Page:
Why Do Affluent Consumers Connect with Brands on Social Networks?


Luxury marketers take note, according to a February 2011 Affluence Collaborative survey, wealthy internet users connect with brands on social networks for significantly different reasons than the general population. The social networks they use to do so are different, too.

Among the general population, the main reason cited for connecting with brands on social networks was to receive deals and discounts. This result from the Affluence Collaborative survey backs up earlier research from several sources on why consumers follow brands on social sites.

But according to Affluence Collaborative, this was a much lower priority for the wealthy. Their top reasons for following brands were due to a preexisting affinity for and a desire to be kept informed about the brand. The least-cited reason mentioned by all groups surveyed was to be entertained, suggesting that social media marketers still need to provide fans with value, even if it isn’t directly in the form of a coupon or sale.

These findings coincide with earlier research from ExactTarget, which showed that a huge component of liking a brand on Facebook was due not just to an affinity, but as a means of self-expression for others to see. This promotional desire was more pronounced in Facebook users than Twitter followers or email subscribers. Affluents then, in their “love of the brands” they connect with, are largely acting as brand ambassadors.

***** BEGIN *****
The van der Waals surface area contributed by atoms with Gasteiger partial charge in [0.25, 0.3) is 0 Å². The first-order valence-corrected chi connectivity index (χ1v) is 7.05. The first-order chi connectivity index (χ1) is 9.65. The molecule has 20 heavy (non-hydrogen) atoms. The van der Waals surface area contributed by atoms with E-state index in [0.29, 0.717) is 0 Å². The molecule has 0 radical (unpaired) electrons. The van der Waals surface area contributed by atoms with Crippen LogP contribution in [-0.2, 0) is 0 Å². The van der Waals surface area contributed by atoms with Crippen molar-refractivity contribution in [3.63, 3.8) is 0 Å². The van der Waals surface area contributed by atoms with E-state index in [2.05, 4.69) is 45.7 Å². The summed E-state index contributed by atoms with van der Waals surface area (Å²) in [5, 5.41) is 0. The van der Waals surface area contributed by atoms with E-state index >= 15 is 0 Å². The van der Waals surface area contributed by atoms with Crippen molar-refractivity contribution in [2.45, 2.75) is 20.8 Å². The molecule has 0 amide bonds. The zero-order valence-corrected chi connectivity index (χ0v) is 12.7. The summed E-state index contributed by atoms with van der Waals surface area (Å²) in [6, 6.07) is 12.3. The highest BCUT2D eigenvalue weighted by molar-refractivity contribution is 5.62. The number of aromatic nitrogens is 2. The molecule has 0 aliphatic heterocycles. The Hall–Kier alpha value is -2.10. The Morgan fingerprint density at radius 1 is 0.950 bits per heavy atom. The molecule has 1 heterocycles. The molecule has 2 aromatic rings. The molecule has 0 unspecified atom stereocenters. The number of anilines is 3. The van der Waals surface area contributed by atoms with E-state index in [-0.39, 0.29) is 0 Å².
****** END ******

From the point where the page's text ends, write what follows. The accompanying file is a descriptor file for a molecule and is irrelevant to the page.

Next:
On the surface, a November 2010 L2 Think Tank survey might appear to contradict these findings. Affluent members of Gen Y (ages 19 to 33) cited promotions and offers as the main reason for engaging with brands on social media. Women were more likely than men to engage with brands in general and to want to receive offers. However, the survey included those who were “projected to earn $100,000 in the next two years”—meaning the respondents were more aspiring than actually affluent. The second biggest motivator was still an affinity for the brand.

Data from the Affluence Collaborative study also reveals that the affluent aren’t using the same social networks as the general population. Facebook was the No. 1 social network used by all groups surveyed, but LinkedIn and Twitter attracted affluent internet users at nearly double the rate of the general population.